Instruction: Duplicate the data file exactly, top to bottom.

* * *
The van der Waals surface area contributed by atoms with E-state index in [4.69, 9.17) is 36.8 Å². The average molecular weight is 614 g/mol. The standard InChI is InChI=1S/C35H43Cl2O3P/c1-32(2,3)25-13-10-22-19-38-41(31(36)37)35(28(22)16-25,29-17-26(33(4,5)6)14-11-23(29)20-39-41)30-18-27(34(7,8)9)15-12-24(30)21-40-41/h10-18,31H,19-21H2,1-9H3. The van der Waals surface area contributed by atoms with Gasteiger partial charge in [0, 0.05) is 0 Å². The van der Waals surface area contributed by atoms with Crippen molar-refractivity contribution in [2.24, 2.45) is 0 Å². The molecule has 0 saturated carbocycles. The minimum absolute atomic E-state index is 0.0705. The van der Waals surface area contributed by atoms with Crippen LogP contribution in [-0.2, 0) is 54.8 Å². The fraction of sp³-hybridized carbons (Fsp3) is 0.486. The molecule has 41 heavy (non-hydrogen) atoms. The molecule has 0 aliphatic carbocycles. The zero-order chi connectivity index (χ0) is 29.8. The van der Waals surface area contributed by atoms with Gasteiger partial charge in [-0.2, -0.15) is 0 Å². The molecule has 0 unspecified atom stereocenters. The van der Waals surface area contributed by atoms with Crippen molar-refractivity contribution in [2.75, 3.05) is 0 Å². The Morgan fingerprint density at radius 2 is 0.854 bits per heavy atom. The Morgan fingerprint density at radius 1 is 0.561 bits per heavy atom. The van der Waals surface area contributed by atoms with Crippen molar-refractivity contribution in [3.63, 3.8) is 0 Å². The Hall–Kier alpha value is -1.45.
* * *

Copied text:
The van der Waals surface area contributed by atoms with E-state index in [4.69, 9.17) is 36.8 Å². The average molecular weight is 614 g/mol. The standard InChI is InChI=1S/C35H43Cl2O3P/c1-32(2,3)25-13-10-22-19-38-41(31(36)37)35(28(22)16-25,29-17-26(33(4,5)6)14-11-23(29)20-39-41)30-18-27(34(7,8)9)15-12-24(30)21-40-41/h10-18,31H,19-21H2,1-9H3. The van der Waals surface area contributed by atoms with Gasteiger partial charge in [0, 0.05) is 0 Å². The van der Waals surface area contributed by atoms with Crippen molar-refractivity contribution in [2.24, 2.45) is 0 Å². The molecule has 0 saturated carbocycles. The minimum absolute atomic E-state index is 0.0705. The van der Waals surface area contributed by atoms with Crippen LogP contribution in [-0.2, 0) is 54.8 Å². The fraction of sp³-hybridized carbons (Fsp3) is 0.486. The molecule has 41 heavy (non-hydrogen) atoms. The molecule has 0 aliphatic carbocycles. The zero-order chi connectivity index (χ0) is 29.8. The van der Waals surface area contributed by atoms with Gasteiger partial charge in [-0.2, -0.15) is 0 Å². The molecule has 0 unspecified atom stereocenters. The van der Waals surface area contributed by atoms with Crippen molar-refractivity contribution in [2.75, 3.05) is 0 Å². The Morgan fingerprint density at radius 2 is 0.854 bits per heavy atom. The Morgan fingerprint density at radius 1 is 0.561 bits per heavy atom. The van der Waals surface area contributed by atoms with Crippen molar-refractivity contribution in [3.63, 3.8) is 0 Å². The Hall–Kier alpha value is -1.45.